Emotional Intelligence (EI) is nothing more or less than a set of skills that supports us in making our way in a very complicated world. Emotional Intelligence is the ability to identify how people feel; to use emotions to help you think; to understand the causes of emotions, and to include and manage emotions in your decision making to select optimal choices in life (Stein & Book). At ADVISA we use the EQ-i® model, which identifies and measures 15 competencies that support the above definition.
Interestingly, there are strong connections between the ability to turn up the volume on engagement and emotional intelligence in the workplace. In the previous issue of our quarterly newsletter we asked questions about some of the competencies that are closely related to engagement. Below is a summary of some of what we heard:
Optimism is the ability to remain hopeful and resilient despite occasional setback. It’s an essential strength for leaders because it influences the emotional tenor of the workplace.
Where I work, most people are hopeful about the future. Almost 80% responded positively to this statement, while about 20% identified significant room for improvement.
What is the level of optimism in your workplace? Here are three optimism hacks that you can use to begin to move the needle for yourself and others.
- Identify positive individuals and intentionally spend time with them.
- Make clear plans to share positive thoughts about the future with individuals and in other group settings at work.
- At the end of each day, take a moment to capture positive experiences.
Self-Actualization is the ability to realize your potential and lead a meaningful rich and full life. While self-actualization is intrinsically motivated, opportunities for self-actualization are an essential driver of engagement, especially for Millennials and the incoming Generation Z.
Where I work, most people look for ways to improve themselves. While 63% responded positively to this statement, 37% identified significant room for improvement.
Do you see opportunities for self-actualization in your workplace? Here are three self-actualization hacks that you can use to begin to move the needle for yourself and others.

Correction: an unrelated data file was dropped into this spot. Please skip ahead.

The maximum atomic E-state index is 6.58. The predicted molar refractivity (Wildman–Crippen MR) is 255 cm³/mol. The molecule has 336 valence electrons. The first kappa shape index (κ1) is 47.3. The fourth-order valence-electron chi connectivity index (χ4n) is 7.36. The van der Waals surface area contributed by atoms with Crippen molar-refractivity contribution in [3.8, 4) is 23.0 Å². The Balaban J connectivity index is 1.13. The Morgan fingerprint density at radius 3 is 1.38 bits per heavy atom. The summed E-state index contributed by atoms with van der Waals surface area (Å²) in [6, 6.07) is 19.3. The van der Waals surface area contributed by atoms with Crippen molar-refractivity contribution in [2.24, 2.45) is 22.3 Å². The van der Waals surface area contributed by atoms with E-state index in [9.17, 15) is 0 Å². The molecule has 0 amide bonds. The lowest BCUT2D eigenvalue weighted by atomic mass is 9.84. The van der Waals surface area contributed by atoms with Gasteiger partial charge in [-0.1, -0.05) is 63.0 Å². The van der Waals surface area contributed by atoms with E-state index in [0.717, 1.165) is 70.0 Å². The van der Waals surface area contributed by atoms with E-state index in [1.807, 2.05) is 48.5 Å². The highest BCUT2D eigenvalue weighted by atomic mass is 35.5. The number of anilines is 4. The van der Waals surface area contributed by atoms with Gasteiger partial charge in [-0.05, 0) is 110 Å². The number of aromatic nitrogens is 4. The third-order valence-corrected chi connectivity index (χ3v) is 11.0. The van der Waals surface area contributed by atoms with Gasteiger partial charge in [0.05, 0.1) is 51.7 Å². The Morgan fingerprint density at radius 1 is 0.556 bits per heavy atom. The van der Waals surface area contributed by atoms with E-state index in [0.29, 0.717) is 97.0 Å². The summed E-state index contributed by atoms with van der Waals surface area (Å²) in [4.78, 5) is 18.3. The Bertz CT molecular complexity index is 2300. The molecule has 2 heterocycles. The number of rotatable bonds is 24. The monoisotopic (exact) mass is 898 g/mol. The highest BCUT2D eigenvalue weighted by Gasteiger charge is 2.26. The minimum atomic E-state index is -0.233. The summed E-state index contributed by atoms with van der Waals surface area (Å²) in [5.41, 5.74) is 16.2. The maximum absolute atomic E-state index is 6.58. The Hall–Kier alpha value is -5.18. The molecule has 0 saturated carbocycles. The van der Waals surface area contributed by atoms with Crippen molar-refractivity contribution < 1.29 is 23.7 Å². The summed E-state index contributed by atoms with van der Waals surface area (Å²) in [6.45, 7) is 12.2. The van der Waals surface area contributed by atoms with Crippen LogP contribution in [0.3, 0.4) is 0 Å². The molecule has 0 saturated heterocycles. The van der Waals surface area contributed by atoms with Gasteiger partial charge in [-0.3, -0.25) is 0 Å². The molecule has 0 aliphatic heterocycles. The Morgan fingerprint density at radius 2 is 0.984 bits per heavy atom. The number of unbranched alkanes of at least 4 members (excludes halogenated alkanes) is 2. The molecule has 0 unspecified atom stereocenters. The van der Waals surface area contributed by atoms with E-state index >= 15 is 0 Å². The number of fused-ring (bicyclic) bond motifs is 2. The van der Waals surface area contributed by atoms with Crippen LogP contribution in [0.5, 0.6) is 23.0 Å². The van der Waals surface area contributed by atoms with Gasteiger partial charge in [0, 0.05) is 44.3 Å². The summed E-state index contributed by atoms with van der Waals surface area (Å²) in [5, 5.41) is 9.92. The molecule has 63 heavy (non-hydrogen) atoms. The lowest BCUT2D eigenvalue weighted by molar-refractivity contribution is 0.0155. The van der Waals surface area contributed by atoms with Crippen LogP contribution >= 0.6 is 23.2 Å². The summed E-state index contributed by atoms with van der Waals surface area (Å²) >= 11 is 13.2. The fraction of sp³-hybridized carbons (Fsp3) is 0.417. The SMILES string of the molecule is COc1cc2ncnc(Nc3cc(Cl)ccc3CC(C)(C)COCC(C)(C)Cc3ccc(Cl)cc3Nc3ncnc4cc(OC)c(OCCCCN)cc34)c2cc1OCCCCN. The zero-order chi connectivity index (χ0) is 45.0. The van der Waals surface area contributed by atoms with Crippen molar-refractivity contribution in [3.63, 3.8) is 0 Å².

- Share your interests with others – tell people what interests you, ask them about their interests.
- Schedule a time each week explicitly for self-actualization pursuits. Share your plan and experiences with others.
- Write a list of your strengths, identify how you can continue to build on them.
Empathy is the ability to recognize, understand, and appreciate that way others feel. The perception that others, especially managers, “care about me as a person” is an essential aspect of engagement. An oft-quoted saying sums this up as “people don’t care how much you know until they know how much you care.”
Where I work, most people understand and appreciate the way other people feel. This seems to be an area with the most significant opportunity for improvement, while 53% responded positively, 47% identified this as an area for improvement.
What is the general level of empathy in your workplace? Here are three empathy hacks that you can use to begin to move the needle for yourself and others.
- Practice using active listening and paraphrasing.
- Ask others how they feel.
- Generate several questions that you can use during a meeting to further understand your team’s needs.
Interested in other ways emotional intelligence and engagement can help you at work? Check out my other article Take Time to Make Time: Five Engagement Hacks To Turn up the Volume on Engagement.